The government is on target with its infrastructure plan, the President has said, adding he will also deliver in this second and final term.
Uhuru Kenyatta spoke on Wednesday of decent housing, roads and other transport infrastructure.
On shelter, Uhuru noted that a decent house is the most tangible symbol of a decent life, therefore a critical part of a family’s wealth.
But he added that the demand for decent places to live outweighs supply, particularly in the low-cost and affordable segment.
While detailing solutions, he said: “The new housing programme has been designed to incorporate the private sector so as to properly respond to the demand. We expect hundreds of thousands of affordable new homes to follow, across the country, accompanied by a surge in jobs and incomes.
“My dream is that one day, in the not too distant future, owning a decent home will be within the reach of every Kenyan of median and modest income. Families will retire in the evenings to clean, well organised and hygienic houses, and Kenya will go to sleep knowing that all its citizens have sound roofs over their heads”.
The President spoke at Parliament on Wednesday, where he delivered his State of the Nation speech to an audience of National Assembly and Senate legislators.
He told the lawmakers that the housing dream will become a reality if they unite to eliminate barriers through lawsthat also cover the private sector.
Of the promised tarmacking of 10,000 kms of roads across the road, the President reported that 3,000 been completed while work was being done on 5,000.
The completed roads include Isiolo-Moyale which is part of the Trans Africa Highway Corridor running to the border with Ethiopia.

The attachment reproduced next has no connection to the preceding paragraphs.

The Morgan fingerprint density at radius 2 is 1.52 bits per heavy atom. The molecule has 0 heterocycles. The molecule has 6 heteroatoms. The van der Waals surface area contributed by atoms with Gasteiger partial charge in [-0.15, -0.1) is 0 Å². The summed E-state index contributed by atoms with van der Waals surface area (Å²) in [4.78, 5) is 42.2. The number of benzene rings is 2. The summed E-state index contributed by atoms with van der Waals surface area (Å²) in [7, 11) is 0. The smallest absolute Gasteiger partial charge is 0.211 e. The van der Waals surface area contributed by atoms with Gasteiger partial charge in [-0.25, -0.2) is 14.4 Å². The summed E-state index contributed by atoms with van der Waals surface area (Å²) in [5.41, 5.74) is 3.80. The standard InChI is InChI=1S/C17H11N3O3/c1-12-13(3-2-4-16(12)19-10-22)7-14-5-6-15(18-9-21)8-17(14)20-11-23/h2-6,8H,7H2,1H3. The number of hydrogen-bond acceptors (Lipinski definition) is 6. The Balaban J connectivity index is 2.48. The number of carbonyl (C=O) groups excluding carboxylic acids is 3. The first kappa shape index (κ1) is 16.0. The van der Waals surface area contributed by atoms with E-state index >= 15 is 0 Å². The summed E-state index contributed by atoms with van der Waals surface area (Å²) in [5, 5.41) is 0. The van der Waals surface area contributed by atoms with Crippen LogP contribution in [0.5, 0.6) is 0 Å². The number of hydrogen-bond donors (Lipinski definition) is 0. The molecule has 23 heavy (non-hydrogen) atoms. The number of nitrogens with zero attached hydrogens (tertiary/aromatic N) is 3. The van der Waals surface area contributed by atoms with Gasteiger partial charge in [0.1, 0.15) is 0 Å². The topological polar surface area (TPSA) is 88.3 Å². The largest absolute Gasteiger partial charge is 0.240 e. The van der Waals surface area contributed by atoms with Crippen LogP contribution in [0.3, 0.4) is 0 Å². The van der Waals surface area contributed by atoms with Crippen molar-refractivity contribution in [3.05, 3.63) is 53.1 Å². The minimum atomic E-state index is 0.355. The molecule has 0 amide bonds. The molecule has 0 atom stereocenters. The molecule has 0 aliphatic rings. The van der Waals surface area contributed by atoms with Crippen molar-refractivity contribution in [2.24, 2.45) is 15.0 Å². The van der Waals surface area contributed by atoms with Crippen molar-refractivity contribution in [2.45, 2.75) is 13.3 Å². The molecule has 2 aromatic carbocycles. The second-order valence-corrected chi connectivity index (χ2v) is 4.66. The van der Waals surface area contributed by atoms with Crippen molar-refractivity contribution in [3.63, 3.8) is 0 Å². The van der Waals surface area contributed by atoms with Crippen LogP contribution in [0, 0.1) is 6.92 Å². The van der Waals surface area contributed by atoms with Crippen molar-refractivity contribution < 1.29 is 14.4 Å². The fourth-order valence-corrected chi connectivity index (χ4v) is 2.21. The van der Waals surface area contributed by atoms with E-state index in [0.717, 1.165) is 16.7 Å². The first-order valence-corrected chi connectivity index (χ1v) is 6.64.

“[It] is transforming the economy of this region for the better of the people,” he said
“Our people from that part of the country can now easily travel to their national capital, Nairobi, in a matter of hours, contrary to the past when they used to take days. They now feel they have reason to be proud to be Kenyans.”
Details: [State of the Nation speech]: Politics must revolve around service delivery – Uhuru
Uhuru said investments in infrastructure laid the firmest of foundations for the broad and shared prosperity that Kenyans expect.
“This term we must deliver,” he told the lawmakers. “We know that without radical renewal and improvement of our infrastructure and connectivity, we cannot hope to attract the investment we need to create jobs and prosperity, and to beat poverty.”
Regarding the Standard Gauge Railway, the President reported that less than a year since the first train left Mombasa for Nairobi, nearly 700,000 passengers have used Madaraka Express.
“On the cargo side, I am pleased to state that as promised, the SGR cargo services were up and running on January 1 with an initial monthly load of 22,345 metric tonnes rising to an impressive 213,559 metric tonnes per month as of the end of April.”
Uhuru went on to say that the expansion of the Last Mile Connectivity programme has seen 71 percent homes get electricity, up from 27 percent in 2013.
“I am particularly proud of this success for I know its transformative power. I have seen for myself that on the day a family first switches on a bulb, their entire lives change,” he said.
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